Mesa to Pitt 2015

Mesa to Pitt 2015

Sunday, June 30, 2013

Panguitch to Escalante Utah June 24

June 24----47.59 miles in 3:41. I got into the saddle late today, as we packed up the motor home and Pam took me to the entrance to Bryce Canyon, where I had left off  after my ride through the canyon yesterday . After a three mile warmup into the headwind that had been predicted, I proceeded to descend, quickly into the valley that we had been looking out over from the overlooks in the park yesterday. I saw a sign that said 8% grade, and I was off to the races. The steep hill was about two miles long, and if it wasn't for the gusty headwind, I might have  been able to hit 50 mph. I hit 35 without even pedaling. I couldn't have pedaled anyhow with my gearing problem, but I got some insight on that dilemma today before we left. I called Wamsleys Cycles in Morgantown West Virginia, where I bought my bike, and talked to a tech on the phone. We did some trouble shooting, and I think I know what happened. When I had my leg lock cramps in Marble Canyon, and I tipped over on the bike, I bent an aluminum plate that helps hold the derailiere onto the frame of the bike. It's not something I can fix without a special tool that bike shops are supposed to have. Hopefully, I can find one around here somewhere, maybe in Moab, which is still days away. Supposedly I won't have to buy an expensive new derailiere, and since they make a tool to fix it, I'm not the first guy to have this happen. All I've gotta do is find a shop with this magic tool.
     Anyhow, within ten miles, I had descended 1600 feet into the valley, where I stopped in a beautiful little farm town called Tropic, Utah. It was a green oasis in an otherwise mountainous, rocky area. I could look up to my right and see the colorful cliffs of Bryce Canyon Park. This may be the town where a candy bar saved my life. I wasn't even hungry, but I decided to stop at the general store and get a dark chocolate Hershey bar. I was only in there for five minutes, but when I came out, there had been an accident, about a third of a mile down the road, where I would have been riding. A truck had gone off of my side of the road and into a drainage ditch. The fire trucks and cops were just showing up. If I hadn't stopped.....who knows. I think God as watching out for me. I savored the chocolate bar as I rode by and snapped a picture of my unrealized demise.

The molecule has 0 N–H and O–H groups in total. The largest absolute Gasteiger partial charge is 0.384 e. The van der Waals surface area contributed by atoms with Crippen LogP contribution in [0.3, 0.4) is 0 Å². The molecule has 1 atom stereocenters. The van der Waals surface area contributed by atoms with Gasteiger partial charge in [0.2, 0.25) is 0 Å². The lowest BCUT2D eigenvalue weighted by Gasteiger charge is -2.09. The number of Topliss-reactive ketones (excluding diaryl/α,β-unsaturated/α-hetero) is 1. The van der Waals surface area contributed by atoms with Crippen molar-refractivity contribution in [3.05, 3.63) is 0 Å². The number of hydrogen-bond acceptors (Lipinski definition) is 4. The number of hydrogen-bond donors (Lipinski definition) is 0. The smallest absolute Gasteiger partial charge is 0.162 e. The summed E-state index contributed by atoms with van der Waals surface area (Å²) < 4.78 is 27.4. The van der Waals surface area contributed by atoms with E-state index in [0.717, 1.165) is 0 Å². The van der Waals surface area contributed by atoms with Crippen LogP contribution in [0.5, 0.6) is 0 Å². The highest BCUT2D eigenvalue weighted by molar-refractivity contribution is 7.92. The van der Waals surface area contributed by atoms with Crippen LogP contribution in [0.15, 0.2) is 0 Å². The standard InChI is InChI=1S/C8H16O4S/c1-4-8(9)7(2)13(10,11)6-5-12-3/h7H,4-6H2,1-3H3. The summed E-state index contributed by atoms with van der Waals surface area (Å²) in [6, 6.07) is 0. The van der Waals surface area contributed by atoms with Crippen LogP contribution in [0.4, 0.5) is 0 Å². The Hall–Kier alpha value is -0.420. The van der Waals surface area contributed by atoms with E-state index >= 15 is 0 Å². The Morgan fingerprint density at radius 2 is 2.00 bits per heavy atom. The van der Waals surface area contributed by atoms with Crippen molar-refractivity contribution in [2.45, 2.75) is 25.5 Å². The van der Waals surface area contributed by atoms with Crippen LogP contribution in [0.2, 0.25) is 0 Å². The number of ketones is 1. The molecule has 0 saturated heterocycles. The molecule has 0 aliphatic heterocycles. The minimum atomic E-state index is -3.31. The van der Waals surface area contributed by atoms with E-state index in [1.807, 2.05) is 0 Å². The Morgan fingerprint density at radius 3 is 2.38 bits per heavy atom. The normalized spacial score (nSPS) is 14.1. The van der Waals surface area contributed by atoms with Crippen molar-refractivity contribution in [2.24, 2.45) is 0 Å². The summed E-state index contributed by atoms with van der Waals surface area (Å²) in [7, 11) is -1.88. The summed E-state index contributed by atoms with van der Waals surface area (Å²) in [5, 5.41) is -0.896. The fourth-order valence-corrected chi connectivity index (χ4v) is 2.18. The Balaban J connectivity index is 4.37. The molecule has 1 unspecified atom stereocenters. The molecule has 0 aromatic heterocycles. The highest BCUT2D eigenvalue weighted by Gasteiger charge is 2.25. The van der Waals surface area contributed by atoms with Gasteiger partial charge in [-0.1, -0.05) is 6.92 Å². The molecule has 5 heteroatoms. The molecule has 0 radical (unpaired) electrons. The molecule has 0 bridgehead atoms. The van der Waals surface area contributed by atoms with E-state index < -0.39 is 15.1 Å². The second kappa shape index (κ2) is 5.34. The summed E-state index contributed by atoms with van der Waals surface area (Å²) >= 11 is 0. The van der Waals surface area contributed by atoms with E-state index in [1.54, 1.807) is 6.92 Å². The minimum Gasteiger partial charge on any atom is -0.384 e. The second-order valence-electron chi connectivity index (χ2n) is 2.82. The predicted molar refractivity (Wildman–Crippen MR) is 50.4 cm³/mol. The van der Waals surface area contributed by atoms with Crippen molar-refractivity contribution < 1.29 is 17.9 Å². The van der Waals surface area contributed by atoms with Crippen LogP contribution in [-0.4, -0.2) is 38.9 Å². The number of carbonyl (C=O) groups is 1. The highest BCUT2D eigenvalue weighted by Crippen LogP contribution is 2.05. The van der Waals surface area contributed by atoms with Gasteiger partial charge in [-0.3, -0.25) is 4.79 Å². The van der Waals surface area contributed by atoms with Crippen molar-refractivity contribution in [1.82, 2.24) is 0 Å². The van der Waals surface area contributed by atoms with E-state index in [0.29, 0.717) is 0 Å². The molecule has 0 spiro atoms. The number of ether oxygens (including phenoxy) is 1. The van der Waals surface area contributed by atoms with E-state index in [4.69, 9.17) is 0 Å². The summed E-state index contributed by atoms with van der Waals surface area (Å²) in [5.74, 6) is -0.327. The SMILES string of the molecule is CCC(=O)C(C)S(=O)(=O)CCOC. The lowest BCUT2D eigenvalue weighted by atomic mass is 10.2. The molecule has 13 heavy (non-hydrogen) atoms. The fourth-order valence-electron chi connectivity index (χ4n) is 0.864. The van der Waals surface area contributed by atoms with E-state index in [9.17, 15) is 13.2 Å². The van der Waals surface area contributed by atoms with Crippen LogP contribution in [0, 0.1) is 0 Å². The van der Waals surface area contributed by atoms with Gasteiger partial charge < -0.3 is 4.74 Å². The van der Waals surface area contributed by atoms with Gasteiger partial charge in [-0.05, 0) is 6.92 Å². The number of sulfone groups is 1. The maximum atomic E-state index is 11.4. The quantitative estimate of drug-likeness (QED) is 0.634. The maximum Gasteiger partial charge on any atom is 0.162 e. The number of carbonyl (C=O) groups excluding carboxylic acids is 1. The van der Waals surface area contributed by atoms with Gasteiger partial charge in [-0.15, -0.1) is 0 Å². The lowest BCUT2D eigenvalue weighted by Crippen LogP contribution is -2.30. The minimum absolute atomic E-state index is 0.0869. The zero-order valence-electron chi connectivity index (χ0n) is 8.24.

Truck in the ditch


We think these are pens for the cattle when they are ready to load them into  trucks

     I rode through a few more connected, very small towns in the next five miles, then the ascent began. Gradually at first, but relentlessly,through nondescript scenery with an occasional neat rock formation. Within 15 miles, I had gained back all 1600 ft that I descended into the valley, topped off by a one mile, 8-10% climb, that tested my willpower and leg power. I serpentined up the hill from lane to lane. Fortunately there was very little traffic, because I don't know if I could have powered all the way up without stopping. I did not stop, however, until an overlook at the top, at an area of grey mountains that was known as 'the blues' to the locals, because the sun must give the area a blue hue on a sunny day. Today, however, was as cloudy as I have seen in a long time. Cool, too. As I ascended the hill, God looked out for me again, giving me a nasty, chilly tailwind, to help push me up that hill. From there on, I had a crazy tailwind for the rest of the trip. At the top of the hill, I read a plaque, about this area being the last uncharted area in the continental USA. Until John Wesley Powell mapped it, the same guy who explored the Grand Canyon.